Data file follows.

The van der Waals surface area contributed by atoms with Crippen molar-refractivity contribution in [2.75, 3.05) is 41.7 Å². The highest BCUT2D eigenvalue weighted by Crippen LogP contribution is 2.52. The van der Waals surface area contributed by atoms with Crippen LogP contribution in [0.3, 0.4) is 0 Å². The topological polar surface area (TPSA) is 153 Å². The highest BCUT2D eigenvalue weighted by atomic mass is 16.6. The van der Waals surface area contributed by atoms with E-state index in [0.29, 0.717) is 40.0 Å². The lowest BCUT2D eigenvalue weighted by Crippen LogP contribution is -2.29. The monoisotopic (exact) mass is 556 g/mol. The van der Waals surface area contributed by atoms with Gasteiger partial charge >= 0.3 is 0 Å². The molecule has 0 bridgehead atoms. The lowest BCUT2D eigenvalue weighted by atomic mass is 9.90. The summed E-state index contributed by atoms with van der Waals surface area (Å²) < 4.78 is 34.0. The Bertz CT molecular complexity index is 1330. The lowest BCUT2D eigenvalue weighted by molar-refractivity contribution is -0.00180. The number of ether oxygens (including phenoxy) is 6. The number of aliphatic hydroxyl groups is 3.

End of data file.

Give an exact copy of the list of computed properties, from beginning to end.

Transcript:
The van der Waals surface area contributed by atoms with Crippen molar-refractivity contribution in [2.75, 3.05) is 41.7 Å². The highest BCUT2D eigenvalue weighted by Crippen LogP contribution is 2.52. The van der Waals surface area contributed by atoms with Crippen LogP contribution in [0.3, 0.4) is 0 Å². The topological polar surface area (TPSA) is 153 Å². The highest BCUT2D eigenvalue weighted by atomic mass is 16.6. The van der Waals surface area contributed by atoms with E-state index in [0.29, 0.717) is 40.0 Å². The lowest BCUT2D eigenvalue weighted by Crippen LogP contribution is -2.29. The monoisotopic (exact) mass is 556 g/mol. The van der Waals surface area contributed by atoms with Gasteiger partial charge >= 0.3 is 0 Å². The molecule has 0 bridgehead atoms. The lowest BCUT2D eigenvalue weighted by atomic mass is 9.90. The summed E-state index contributed by atoms with van der Waals surface area (Å²) < 4.78 is 34.0. The Bertz CT molecular complexity index is 1330. The lowest BCUT2D eigenvalue weighted by molar-refractivity contribution is -0.00180. The number of ether oxygens (including phenoxy) is 6. The number of aliphatic hydroxyl groups is 3.